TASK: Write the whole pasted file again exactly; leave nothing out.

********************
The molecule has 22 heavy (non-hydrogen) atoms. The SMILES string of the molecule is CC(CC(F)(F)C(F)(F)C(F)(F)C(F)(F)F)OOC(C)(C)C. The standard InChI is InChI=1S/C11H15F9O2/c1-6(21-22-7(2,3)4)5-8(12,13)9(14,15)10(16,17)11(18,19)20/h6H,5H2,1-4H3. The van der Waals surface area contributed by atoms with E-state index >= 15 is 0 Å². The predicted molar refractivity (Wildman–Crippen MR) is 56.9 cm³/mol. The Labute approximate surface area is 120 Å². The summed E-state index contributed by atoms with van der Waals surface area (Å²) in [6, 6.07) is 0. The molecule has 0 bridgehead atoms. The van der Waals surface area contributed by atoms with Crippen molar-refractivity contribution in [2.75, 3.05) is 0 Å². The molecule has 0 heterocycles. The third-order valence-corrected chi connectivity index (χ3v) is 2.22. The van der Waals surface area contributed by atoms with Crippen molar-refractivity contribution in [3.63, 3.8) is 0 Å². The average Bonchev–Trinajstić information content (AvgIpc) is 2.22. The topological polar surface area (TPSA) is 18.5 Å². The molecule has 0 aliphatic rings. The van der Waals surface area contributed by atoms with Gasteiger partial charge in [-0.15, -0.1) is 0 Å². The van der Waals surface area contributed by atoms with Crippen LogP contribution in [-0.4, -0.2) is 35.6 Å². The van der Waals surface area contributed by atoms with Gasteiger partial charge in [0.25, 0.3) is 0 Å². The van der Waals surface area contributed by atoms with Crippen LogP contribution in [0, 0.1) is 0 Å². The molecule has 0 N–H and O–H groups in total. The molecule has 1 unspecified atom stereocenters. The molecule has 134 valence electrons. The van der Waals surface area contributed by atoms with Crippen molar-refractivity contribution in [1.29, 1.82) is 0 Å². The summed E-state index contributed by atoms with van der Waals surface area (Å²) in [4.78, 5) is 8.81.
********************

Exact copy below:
The molecule has 22 heavy (non-hydrogen) atoms. The SMILES string of the molecule is CC(CC(F)(F)C(F)(F)C(F)(F)C(F)(F)F)OOC(C)(C)C. The standard InChI is InChI=1S/C11H15F9O2/c1-6(21-22-7(2,3)4)5-8(12,13)9(14,15)10(16,17)11(18,19)20/h6H,5H2,1-4H3. The van der Waals surface area contributed by atoms with E-state index >= 15 is 0 Å². The predicted molar refractivity (Wildman–Crippen MR) is 56.9 cm³/mol. The Labute approximate surface area is 120 Å². The summed E-state index contributed by atoms with van der Waals surface area (Å²) in [6, 6.07) is 0. The molecule has 0 bridgehead atoms. The van der Waals surface area contributed by atoms with Crippen molar-refractivity contribution in [2.75, 3.05) is 0 Å². The molecule has 0 heterocycles. The third-order valence-corrected chi connectivity index (χ3v) is 2.22. The van der Waals surface area contributed by atoms with Crippen molar-refractivity contribution in [3.63, 3.8) is 0 Å². The average Bonchev–Trinajstić information content (AvgIpc) is 2.22. The topological polar surface area (TPSA) is 18.5 Å². The molecule has 0 aliphatic rings. The van der Waals surface area contributed by atoms with Gasteiger partial charge in [-0.15, -0.1) is 0 Å². The van der Waals surface area contributed by atoms with Crippen LogP contribution in [-0.4, -0.2) is 35.6 Å². The van der Waals surface area contributed by atoms with Gasteiger partial charge in [0.25, 0.3) is 0 Å². The van der Waals surface area contributed by atoms with Crippen LogP contribution in [0, 0.1) is 0 Å². The molecule has 0 N–H and O–H groups in total. The molecule has 1 unspecified atom stereocenters. The molecule has 134 valence electrons. The van der Waals surface area contributed by atoms with Crippen molar-refractivity contribution in [1.29, 1.82) is 0 Å². The summed E-state index contributed by atoms with van der Waals surface area (Å²) in [4.78, 5) is 8.81.